Solar Panel Efficiency

Solar Panel Efficiency and The Factors That Affect It


What’s a typical solar panel efficiency rating?

Most solar panels are around 11-15% efficient (check out this handy comparison table of solar panel efficiency to see the differences between brands). The efficiency rating measures what percentage of sunlight hitting a panel gets turned into electricity that you can use. The higher the efficiency, the less surface area you’ll need in your solar panels. Although the average percentage may sound a little low, you can easily outfit a typical roof with enough power to cover your energy needs.

What are the most efficient solar panels?

In the lab, scientists have developed solar panels that are 40% efficient, or even slightly more than that. But there’s a big difference between the lab and the real world. Manufacturers haven’t yet figured out how to take these experiments and produce economically viable products. Thinking you should wait for new whiz-bang panels is one of the most common solar myths.

Out of the solar panels on the market, SunPower makes some of the most efficient–one of their models is 19% efficient. They’ve reached that number by using several techniques, including a reflective coating that can capture more light from an angle. They also offer a line of panels that’s 18% efficient. Sanyo, another solar panel manufacturer, offers efficient models as well.

Should I choose the most efficient solar panels available?

High efficiency doesn’t mean better, it just means your panels use less space on your roof. Efficiency isn’t usually a critical concern unless you have an unusually small space for your solar panels. The most efficient solar panels cost a little more, so they’re a less common choice.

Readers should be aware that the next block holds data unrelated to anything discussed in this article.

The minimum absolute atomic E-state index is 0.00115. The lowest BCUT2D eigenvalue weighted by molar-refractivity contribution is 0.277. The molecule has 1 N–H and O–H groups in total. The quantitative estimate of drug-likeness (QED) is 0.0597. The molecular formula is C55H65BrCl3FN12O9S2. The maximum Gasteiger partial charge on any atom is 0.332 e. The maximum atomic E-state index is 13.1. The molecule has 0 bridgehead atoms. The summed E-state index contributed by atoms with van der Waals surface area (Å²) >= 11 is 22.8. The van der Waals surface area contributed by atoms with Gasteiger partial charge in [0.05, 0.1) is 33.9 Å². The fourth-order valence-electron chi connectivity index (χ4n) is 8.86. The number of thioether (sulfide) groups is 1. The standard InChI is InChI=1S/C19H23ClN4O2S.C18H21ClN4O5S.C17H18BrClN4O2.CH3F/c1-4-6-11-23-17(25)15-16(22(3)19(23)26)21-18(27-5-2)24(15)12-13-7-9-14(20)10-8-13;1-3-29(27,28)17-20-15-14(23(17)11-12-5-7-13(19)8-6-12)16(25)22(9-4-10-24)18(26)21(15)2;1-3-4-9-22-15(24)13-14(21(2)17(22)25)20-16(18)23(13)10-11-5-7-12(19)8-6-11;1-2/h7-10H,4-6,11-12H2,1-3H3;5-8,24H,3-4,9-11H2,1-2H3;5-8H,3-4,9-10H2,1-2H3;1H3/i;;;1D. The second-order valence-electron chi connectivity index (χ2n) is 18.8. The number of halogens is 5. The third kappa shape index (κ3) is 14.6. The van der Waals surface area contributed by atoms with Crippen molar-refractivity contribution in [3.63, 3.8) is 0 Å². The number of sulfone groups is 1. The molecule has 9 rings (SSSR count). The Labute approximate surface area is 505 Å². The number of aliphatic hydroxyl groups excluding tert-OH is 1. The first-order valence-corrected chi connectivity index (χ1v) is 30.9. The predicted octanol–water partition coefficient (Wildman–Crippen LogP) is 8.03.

One Block Off the Grid’s pre-negotiated solar deals typically offer a choice of different recommended panels, including a more efficient panel for smaller spaces. If you have a normal amount of roof space to work with, you can focus more on the cost of the solar panels and the annual expected kilowatt production of your panels. We’ll help you choose the best panel for your particular needs and design a customized system around them. To request your free, no obligation system design and price quote, sign up here.

Getting the best power performance

In addition to efficiency and size, there are other factors that affect how much power your solar panels will generate. It’s important to make sure panels are installed in the optimal position, which is why you want to work with a highly experienced provider like One Block Off the Grid. The installers we work with will determine the correct orientation for your panels based on the direction and angle of your roof. They’ll also make sure the panels are installed with the proper amount of airflow so they stay cool– solar panels don’t like it too hot, and they’ll produce more power if they’re the right temperature. (To learn more, check out this article on how solar panels work.)

If you just go to the Big Box store and slap on a bunch of panels, you could end up wasting a lot of money. A high performing, long lasting solar array can incorporate dozens of factors in its design.

Factors that affect solar array efficiency include:

  • Panel Orientation

    In the U.S., your roof ideally should face south, but a quality design can often compensate for other directions.

  • Roof and Panel Pitch

    The “pitch” or tilt of your roof can affect the number of hours of sunlight you receive in an average day throughout the year. Large commercial systems have solar tracking systems that automatically follow the sun’s tilt through the day. These are expensive, however, and not typically used for residential solar installs.

  • Temperature

    Some panels like it hot but most don’t. So, panels typically need to be installed a few inches above the roof with enough air flow to cool them down. Some photovoltaic panels are designed to be more efficient in hotter climates. Check out the solar panels used by San Antonio and Phoenix home owners.

  • Shade

    Basically, shade is the enemy of solar power. With poor solar design, even a little shade on one panel can shut down energy production on all of your other panels (like a bad bulb in a string of Christmas lights). Before we design a system for your home, we’ll conduct a detailed shading analysis of your roof to reveal its patterns of shade and sunlight throughout the year. Then, our local installation partner conducts another detailed analysis to verify our findings.